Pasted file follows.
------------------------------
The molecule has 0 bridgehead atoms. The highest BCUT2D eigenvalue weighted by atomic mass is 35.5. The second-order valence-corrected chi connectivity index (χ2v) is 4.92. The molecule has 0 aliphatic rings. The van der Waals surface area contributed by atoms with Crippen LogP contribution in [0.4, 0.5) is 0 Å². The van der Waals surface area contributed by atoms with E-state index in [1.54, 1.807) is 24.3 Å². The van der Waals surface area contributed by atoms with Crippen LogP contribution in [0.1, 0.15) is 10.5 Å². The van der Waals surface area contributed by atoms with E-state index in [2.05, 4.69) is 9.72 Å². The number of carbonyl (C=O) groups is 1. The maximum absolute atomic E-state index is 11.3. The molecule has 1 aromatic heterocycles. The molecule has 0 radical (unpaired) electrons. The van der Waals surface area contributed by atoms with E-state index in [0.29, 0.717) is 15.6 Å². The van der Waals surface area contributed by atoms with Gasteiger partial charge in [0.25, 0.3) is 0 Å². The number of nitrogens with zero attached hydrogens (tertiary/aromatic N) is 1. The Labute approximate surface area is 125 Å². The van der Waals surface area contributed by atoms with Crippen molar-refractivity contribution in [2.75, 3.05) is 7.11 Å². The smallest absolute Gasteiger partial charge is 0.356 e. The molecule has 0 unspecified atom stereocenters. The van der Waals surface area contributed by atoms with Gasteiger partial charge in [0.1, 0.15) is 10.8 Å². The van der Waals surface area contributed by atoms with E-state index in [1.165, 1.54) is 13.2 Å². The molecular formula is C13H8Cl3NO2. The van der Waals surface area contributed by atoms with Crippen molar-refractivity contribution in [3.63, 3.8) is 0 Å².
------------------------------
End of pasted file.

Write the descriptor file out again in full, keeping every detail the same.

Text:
The molecule has 0 bridgehead atoms. The highest BCUT2D eigenvalue weighted by atomic mass is 35.5. The second-order valence-corrected chi connectivity index (χ2v) is 4.92. The molecule has 0 aliphatic rings. The van der Waals surface area contributed by atoms with Crippen LogP contribution in [0.4, 0.5) is 0 Å². The van der Waals surface area contributed by atoms with E-state index in [1.54, 1.807) is 24.3 Å². The van der Waals surface area contributed by atoms with Crippen LogP contribution in [0.1, 0.15) is 10.5 Å². The van der Waals surface area contributed by atoms with E-state index in [2.05, 4.69) is 9.72 Å². The number of carbonyl (C=O) groups is 1. The maximum absolute atomic E-state index is 11.3. The molecule has 1 aromatic heterocycles. The molecule has 0 radical (unpaired) electrons. The van der Waals surface area contributed by atoms with E-state index in [0.29, 0.717) is 15.6 Å². The van der Waals surface area contributed by atoms with Gasteiger partial charge in [0.25, 0.3) is 0 Å². The number of nitrogens with zero attached hydrogens (tertiary/aromatic N) is 1. The Labute approximate surface area is 125 Å². The van der Waals surface area contributed by atoms with Crippen molar-refractivity contribution in [2.75, 3.05) is 7.11 Å². The smallest absolute Gasteiger partial charge is 0.356 e. The molecule has 0 unspecified atom stereocenters. The van der Waals surface area contributed by atoms with Gasteiger partial charge in [0.1, 0.15) is 10.8 Å². The van der Waals surface area contributed by atoms with E-state index in [1.165, 1.54) is 13.2 Å². The molecular formula is C13H8Cl3NO2. The van der Waals surface area contributed by atoms with Crippen molar-refractivity contribution in [3.63, 3.8) is 0 Å².